11. Preserved... like haylage, I guess? That's fermented or something. Don't see it here. I think it grows weird stuff in the heat. We just have plain dry hay, but it seems to work. But it doesn't snow to speak of, and what grass grows here without irrigation grows during the winter anyway.

    Are the cows kept under lights? I think that would impact production, too. Curious.

    Um, sorry, I have no reason to think you'd be interested in livestock. :-D

    There are Finnish goats! You could get a goat! Goats are awesome.

    I just found a dozen eggs in the horse trailer that weren't there a few days ago, so I was wrong about them not laying. They are! I have, um, mediterranean types which I think wouldn't do well there, but there's fluffier breeds that might. Cochins? They're cute!

  12. I wish I knew more about how it's done, but AIV fodder is made with some kind of an... acid treatment? I'm not sure, to be honest. I'm not sure about the lighting but I would assume it makes everyone's life easier, the animals' and their caretakers! :D I know that in the days of old the poor creatures did not see much light for months and they also weren't cleaned after, so that by the end of the winter the cows were standing on a huge pile of poop. It did have an insulating quality, however.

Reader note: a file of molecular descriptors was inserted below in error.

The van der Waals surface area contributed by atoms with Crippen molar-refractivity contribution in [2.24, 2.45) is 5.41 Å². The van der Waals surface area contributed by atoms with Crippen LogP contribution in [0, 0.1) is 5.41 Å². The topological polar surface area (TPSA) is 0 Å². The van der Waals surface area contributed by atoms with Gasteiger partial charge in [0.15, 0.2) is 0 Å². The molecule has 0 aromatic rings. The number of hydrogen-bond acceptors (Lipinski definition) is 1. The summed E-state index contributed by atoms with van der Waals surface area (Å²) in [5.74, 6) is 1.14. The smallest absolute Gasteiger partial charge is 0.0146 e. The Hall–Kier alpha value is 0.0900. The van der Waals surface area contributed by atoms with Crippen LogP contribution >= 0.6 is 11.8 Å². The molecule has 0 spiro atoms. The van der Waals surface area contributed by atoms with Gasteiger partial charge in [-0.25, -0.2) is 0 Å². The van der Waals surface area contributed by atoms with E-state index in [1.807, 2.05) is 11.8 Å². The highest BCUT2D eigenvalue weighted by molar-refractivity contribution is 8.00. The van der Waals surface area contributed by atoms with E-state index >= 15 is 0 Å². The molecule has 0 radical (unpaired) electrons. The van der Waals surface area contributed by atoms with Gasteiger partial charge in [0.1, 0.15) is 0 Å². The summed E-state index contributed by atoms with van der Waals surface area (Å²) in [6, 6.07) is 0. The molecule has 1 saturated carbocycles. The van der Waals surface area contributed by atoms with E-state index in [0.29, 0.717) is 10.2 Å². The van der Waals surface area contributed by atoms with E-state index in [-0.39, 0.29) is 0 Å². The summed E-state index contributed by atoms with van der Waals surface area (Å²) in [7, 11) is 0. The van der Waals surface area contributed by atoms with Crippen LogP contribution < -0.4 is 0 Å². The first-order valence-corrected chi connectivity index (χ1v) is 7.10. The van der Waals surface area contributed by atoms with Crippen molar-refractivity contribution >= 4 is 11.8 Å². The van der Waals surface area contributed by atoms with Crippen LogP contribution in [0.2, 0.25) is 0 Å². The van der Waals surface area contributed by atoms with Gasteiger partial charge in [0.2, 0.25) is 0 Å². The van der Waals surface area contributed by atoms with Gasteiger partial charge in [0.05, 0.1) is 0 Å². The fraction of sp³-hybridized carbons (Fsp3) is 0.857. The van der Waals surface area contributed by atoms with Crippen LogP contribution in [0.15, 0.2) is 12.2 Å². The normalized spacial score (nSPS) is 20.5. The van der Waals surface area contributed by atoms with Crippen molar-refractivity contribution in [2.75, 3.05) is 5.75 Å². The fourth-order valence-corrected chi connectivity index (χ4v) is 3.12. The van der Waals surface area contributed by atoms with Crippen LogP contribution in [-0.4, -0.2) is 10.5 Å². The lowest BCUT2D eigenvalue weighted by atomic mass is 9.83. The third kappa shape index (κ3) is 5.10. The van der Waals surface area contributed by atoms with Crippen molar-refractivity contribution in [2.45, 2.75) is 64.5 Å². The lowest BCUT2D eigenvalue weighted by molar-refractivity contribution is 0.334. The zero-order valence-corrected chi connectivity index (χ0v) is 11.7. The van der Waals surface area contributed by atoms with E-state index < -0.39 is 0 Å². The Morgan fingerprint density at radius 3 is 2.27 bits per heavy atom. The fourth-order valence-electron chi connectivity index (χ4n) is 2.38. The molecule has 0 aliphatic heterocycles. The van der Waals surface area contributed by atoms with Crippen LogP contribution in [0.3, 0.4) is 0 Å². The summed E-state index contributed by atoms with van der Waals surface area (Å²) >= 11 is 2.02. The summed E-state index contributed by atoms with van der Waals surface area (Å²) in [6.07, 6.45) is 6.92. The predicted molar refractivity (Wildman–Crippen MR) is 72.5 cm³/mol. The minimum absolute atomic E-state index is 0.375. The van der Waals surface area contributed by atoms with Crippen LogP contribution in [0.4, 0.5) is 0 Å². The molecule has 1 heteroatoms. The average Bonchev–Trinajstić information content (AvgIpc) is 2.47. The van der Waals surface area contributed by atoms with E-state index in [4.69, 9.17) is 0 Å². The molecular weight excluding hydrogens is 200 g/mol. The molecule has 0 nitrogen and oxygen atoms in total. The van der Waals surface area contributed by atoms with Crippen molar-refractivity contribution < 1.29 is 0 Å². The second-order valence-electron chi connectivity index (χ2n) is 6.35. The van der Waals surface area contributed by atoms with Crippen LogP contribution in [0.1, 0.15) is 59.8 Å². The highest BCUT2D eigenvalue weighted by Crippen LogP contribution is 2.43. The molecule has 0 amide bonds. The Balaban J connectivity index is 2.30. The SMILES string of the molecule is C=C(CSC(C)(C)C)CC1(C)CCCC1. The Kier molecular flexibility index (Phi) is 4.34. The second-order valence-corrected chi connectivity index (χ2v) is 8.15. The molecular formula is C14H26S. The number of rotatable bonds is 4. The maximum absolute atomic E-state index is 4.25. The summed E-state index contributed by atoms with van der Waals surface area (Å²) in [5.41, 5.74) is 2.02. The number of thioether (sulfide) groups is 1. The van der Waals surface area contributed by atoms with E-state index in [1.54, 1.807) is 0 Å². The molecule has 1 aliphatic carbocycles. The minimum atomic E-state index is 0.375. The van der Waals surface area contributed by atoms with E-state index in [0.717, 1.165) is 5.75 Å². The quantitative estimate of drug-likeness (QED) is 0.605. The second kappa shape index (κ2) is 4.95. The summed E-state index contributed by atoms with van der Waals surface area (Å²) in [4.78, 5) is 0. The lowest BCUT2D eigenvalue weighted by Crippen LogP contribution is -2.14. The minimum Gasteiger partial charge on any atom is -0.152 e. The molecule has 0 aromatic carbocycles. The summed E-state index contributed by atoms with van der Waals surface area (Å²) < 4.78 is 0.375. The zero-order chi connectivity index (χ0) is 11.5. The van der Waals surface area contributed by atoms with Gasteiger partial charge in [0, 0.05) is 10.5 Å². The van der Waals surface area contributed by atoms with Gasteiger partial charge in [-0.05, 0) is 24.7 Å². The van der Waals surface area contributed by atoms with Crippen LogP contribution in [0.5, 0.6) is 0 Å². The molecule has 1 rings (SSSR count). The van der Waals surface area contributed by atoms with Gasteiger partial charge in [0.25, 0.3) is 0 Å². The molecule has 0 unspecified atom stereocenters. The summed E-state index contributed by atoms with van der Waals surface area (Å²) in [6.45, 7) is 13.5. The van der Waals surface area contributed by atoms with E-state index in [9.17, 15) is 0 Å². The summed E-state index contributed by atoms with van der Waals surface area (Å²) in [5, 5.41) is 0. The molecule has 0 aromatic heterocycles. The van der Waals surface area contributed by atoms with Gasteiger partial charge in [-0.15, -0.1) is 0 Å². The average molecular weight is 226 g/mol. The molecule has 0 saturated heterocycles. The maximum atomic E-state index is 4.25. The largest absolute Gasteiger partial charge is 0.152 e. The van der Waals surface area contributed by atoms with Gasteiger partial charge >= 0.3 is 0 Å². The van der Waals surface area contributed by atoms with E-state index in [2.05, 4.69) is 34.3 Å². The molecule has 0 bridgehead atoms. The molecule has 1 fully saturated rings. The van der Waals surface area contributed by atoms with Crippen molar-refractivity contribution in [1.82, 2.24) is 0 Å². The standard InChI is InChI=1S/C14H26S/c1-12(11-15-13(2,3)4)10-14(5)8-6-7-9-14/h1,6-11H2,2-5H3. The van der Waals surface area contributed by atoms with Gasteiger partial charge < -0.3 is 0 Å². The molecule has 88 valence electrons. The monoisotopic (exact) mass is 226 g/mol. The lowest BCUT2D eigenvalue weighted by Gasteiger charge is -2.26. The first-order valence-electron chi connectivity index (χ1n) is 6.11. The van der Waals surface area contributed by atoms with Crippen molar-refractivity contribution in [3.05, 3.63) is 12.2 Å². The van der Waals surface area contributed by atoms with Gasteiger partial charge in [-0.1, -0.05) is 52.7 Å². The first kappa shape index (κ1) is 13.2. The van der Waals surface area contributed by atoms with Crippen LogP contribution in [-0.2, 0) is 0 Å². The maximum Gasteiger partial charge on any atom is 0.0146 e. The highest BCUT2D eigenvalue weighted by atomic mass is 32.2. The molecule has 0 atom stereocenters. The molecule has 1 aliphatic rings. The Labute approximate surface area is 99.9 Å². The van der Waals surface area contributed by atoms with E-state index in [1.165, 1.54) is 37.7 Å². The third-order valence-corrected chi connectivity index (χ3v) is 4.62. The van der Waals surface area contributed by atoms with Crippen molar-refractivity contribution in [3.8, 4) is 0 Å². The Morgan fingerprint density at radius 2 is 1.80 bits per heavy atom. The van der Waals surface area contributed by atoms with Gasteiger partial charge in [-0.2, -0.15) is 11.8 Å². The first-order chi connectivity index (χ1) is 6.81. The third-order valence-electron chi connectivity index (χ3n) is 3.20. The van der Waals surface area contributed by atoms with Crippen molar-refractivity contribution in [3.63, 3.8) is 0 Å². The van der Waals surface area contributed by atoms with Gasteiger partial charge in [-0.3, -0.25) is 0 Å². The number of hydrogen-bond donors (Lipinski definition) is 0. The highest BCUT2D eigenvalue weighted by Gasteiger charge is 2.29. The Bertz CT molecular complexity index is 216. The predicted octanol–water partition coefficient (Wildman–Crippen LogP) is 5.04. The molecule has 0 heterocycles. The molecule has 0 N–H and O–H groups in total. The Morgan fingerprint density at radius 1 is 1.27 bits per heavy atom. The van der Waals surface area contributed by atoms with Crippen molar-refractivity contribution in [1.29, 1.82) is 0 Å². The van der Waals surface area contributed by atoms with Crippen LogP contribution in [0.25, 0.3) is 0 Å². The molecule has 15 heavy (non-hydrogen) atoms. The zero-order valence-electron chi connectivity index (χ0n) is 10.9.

I'd probably get Icelandic chicken! They're totally cute too! :333

  13. AIV fodder was invented by a Finn. Figures. Wonder if it's ever used here? Probably not this far south.